But let’s not kid ourselves, the CDF statement is regrettable in many ways and is likely to lead to some even more regrettable consequences.
The worst is that it will certainly be used by some homophobic and repressive governments or institutions — as well as certain Church leaders — to justify their continued discrimination of LGBTQ+ people.
The statement is also likely to lead more Catholics to walk away from their Church. And that would be a real tragedy.
It would also reflect a failure to understand the bigger challenge the current pope has placed before all of us these past eight years; that is, to play an active part in helping him renew and reform the Church.
Francis knows that neither he nor even hundreds of bishops can do it by themselves. But if we are to play a role in this enterprise we must be mature, adult and personally responsible believers.
Too often, even reform-minded Catholics expect change will only come through structural, legal or personnel moves implemented by those in authority — a better prefect for a particular Vatican office, a better bishop for this or that diocese, new rules to allow us greater freedom or an end to those rules that we feel too restrictive.
Ironically, this is the same clericalist and legalistic mentality that reformers often identify with the traditionalist, black-and-white Catholics they criticize.
A place in the Church for everyone
We need to start taking personal responsibility and living our faith now. We do not have to wait for permission. The Church is vaster and much more diversified than we sometimes want to acknowledge.
There are places in almost every diocese in the world where divorced and remarried couples are warmly welcomed to receive the Eucharist.
And there are places where gays, lesbians and transgender persons are welcomed just as openly. There are also priests who are more than happy to bless their unions.
These people and these places exist, even if they sometimes fly under the radar.
But one often gets the impression that too many Catholics are reluctant to do anything unless they get permission from a priest or bishop, or unless the Church gives official approval.
It is sad how many cradle Catholics who grew up loving their Church have walked away because someone inside the faith community — almost always an authority figure — hurt them in some way.
It may have been an awful experience in the confessional, though that probably happens less frequently than 50 or 60 years ago when people actually still went to confession.
We all need to protect our mental and spiritual health
Or it could have been because of a rude priest or a difficult Church teaching — usually centered on divorce, homosexuality, the way women are treated or some other sensitive issue.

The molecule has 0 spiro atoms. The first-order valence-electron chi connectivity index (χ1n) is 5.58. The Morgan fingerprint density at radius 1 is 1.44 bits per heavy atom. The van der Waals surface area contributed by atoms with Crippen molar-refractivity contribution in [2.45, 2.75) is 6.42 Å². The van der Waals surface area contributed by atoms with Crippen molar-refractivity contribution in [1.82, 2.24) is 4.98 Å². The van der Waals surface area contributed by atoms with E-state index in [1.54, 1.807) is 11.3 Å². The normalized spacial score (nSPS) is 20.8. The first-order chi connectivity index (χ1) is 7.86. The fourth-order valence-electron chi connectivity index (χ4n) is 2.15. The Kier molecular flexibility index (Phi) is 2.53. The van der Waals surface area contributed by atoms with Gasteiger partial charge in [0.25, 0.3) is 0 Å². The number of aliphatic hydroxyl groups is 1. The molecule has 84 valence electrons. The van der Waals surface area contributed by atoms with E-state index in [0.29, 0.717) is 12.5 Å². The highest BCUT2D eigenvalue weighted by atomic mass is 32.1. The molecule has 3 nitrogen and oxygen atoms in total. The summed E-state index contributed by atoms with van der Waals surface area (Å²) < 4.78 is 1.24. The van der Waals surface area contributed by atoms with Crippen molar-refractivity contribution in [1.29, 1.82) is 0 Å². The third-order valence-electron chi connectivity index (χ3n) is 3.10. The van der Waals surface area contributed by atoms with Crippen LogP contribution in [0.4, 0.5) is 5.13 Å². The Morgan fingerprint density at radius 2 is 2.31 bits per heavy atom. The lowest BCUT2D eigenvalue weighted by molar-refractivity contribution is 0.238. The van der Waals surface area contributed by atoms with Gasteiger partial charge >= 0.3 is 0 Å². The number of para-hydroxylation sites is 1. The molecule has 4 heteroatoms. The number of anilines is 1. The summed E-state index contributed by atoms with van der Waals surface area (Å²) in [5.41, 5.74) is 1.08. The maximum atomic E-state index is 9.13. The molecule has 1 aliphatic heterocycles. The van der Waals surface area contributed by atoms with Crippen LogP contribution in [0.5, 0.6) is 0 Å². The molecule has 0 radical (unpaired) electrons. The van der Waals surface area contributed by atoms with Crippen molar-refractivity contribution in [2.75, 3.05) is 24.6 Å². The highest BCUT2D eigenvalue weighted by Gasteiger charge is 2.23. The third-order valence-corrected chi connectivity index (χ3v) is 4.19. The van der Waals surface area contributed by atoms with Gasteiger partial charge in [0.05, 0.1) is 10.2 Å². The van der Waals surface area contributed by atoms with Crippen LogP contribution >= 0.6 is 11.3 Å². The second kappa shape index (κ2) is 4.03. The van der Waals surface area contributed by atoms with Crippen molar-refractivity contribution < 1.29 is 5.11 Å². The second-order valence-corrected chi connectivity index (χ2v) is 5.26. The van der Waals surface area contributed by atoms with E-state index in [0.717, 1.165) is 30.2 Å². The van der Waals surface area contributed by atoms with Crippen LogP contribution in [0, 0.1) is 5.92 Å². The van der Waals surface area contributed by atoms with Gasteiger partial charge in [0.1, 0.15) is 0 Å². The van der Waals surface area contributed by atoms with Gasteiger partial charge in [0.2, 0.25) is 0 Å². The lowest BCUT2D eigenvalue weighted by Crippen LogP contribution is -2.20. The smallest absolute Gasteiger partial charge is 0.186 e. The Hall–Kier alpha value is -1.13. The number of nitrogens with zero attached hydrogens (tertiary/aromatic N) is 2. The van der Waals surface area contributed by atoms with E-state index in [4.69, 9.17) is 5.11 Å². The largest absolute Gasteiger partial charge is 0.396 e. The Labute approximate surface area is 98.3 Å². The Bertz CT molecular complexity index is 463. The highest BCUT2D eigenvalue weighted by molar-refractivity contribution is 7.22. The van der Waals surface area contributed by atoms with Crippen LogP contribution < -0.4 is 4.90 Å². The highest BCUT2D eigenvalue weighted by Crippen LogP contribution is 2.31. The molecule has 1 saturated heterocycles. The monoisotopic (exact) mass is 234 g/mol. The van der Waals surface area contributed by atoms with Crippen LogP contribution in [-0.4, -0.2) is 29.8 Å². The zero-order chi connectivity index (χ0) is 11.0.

We all need to do what we must to protect our mental and spiritual health, integrity, sense of dignity and personal worth. We need to protect ourselves from abusive or manipulative relationships, whether they are in our natural and extended family or in the Church we’ve been baptized into.
And, in fact, most of us have probably felt abused, undervalued, judged unworthy or manipulated at times by members of our own family, as well. We may even feel snubbed or rejected, especially those of us who are either gay, lesbian or transgender.
What do we decide to do with that? Most of us do not walk away definitively and change our names. But even those who do, cannot change their DNA. They still remain part of the biological family they were born into or, if they were adopted, into the family that raised and nurtured them.
Probably every child thinks about running away from home at one point while growing up, especially when they know Mom and Dad are not being fair or they know they don’t belong in a family whose members seem so different from them.
But most kids usually don’t run away in the end. Isn’t it odd that so many adults do, especially when it comes to the Church.
The Church is big. And it is very diverse. Even within the Roman part of the Church it appears there is room for everyone, even if it means living just inside the outer edges.
Responding to the Church as we respond to our family
That is usually what adults do in less-than-ideal family situations. A gay son whose parents or grandparents will not allow him to bring his boyfriend or partner to Thanksgiving dinner may decide to seek out an invitation to join other relatives.
A divorced and remarried woman who is not allowed to go to communion in one parish may look for one that is more accommodating.
Sometimes we seek a home and a welcome with those outside our immediate or extended families. Sometimes, with the encouragement of relatives, we find the strength to stay.
And this goes for our worshiping and faith communities, as well. No matter what we do, we cannot change our biological or spiritual DNA.
We can change our name or address, the people we call family or even move towards that part of the Church (perhaps another denomination) where we feel most at home.
Seeing our relationship with the Church in a way as similar as possible to our relationship to our biological family may be challenging, but it can be very helpful.
When the Church disappoints us, we might try to respond as we would to people in our nuclear or even extended natural family.
Why be disappointed or angry if grandma or dad will not give their “blessing” to some of our major life choices? Instead of cursing them or turning away from the entire family, we would do well to find our family support in siblings, other relatives and friends.
If that is what we truly seek, we will find it. It is very like to be somewhere within the families in which we grew up. Or it may be with the relatives down the street or across town.